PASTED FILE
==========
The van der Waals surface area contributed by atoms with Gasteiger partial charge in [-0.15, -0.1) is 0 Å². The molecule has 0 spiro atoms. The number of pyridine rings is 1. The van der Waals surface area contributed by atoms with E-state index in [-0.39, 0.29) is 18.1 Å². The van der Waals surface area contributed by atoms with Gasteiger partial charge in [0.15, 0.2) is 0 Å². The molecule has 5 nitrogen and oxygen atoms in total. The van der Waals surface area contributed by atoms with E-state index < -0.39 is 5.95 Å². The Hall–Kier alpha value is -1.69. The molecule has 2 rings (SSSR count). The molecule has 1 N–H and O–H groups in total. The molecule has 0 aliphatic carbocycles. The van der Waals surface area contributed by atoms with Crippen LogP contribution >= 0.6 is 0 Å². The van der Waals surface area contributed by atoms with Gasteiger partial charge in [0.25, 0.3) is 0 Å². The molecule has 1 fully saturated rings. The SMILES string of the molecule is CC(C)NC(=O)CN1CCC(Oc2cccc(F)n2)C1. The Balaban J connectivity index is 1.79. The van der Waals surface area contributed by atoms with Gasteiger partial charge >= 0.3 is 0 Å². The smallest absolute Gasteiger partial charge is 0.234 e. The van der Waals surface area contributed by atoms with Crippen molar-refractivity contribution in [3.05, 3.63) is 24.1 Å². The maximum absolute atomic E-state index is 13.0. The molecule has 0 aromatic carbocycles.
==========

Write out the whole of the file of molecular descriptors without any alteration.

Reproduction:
The van der Waals surface area contributed by atoms with Gasteiger partial charge in [-0.15, -0.1) is 0 Å². The molecule has 0 spiro atoms. The number of pyridine rings is 1. The van der Waals surface area contributed by atoms with E-state index in [-0.39, 0.29) is 18.1 Å². The van der Waals surface area contributed by atoms with Gasteiger partial charge in [0.15, 0.2) is 0 Å². The molecule has 5 nitrogen and oxygen atoms in total. The van der Waals surface area contributed by atoms with E-state index < -0.39 is 5.95 Å². The Hall–Kier alpha value is -1.69. The molecule has 2 rings (SSSR count). The molecule has 1 N–H and O–H groups in total. The molecule has 0 aliphatic carbocycles. The van der Waals surface area contributed by atoms with Crippen LogP contribution >= 0.6 is 0 Å². The van der Waals surface area contributed by atoms with Gasteiger partial charge in [0.25, 0.3) is 0 Å². The molecule has 1 fully saturated rings. The SMILES string of the molecule is CC(C)NC(=O)CN1CCC(Oc2cccc(F)n2)C1. The Balaban J connectivity index is 1.79. The van der Waals surface area contributed by atoms with Gasteiger partial charge >= 0.3 is 0 Å². The smallest absolute Gasteiger partial charge is 0.234 e. The van der Waals surface area contributed by atoms with Crippen molar-refractivity contribution in [3.05, 3.63) is 24.1 Å². The maximum absolute atomic E-state index is 13.0. The molecule has 0 aromatic carbocycles.